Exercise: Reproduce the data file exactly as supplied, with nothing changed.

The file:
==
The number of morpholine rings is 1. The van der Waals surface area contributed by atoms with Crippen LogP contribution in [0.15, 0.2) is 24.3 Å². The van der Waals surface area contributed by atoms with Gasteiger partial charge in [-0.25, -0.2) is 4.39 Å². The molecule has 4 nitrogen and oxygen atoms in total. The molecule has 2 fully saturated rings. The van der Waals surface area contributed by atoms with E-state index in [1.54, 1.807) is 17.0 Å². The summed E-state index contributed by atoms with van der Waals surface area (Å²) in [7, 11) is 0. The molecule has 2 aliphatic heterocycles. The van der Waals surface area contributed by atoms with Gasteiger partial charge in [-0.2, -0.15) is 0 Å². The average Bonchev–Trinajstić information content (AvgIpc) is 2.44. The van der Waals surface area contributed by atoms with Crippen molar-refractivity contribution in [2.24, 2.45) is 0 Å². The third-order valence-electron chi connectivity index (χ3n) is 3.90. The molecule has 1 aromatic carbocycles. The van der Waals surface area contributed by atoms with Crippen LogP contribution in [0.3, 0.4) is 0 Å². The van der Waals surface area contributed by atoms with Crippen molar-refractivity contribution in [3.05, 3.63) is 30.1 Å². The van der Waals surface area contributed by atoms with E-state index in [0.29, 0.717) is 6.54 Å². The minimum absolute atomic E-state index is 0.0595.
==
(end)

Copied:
The number of morpholine rings is 1. The van der Waals surface area contributed by atoms with Crippen LogP contribution in [0.15, 0.2) is 24.3 Å². The van der Waals surface area contributed by atoms with Gasteiger partial charge in [-0.25, -0.2) is 4.39 Å². The molecule has 4 nitrogen and oxygen atoms in total. The molecule has 2 fully saturated rings. The van der Waals surface area contributed by atoms with E-state index in [1.54, 1.807) is 17.0 Å². The summed E-state index contributed by atoms with van der Waals surface area (Å²) in [7, 11) is 0. The molecule has 2 aliphatic heterocycles. The van der Waals surface area contributed by atoms with Gasteiger partial charge in [-0.2, -0.15) is 0 Å². The average Bonchev–Trinajstić information content (AvgIpc) is 2.44. The van der Waals surface area contributed by atoms with Crippen molar-refractivity contribution in [2.24, 2.45) is 0 Å². The third-order valence-electron chi connectivity index (χ3n) is 3.90. The molecule has 1 aromatic carbocycles. The van der Waals surface area contributed by atoms with Crippen LogP contribution in [0.3, 0.4) is 0 Å². The van der Waals surface area contributed by atoms with Crippen molar-refractivity contribution in [3.05, 3.63) is 30.1 Å². The van der Waals surface area contributed by atoms with E-state index in [0.29, 0.717) is 6.54 Å². The minimum absolute atomic E-state index is 0.0595.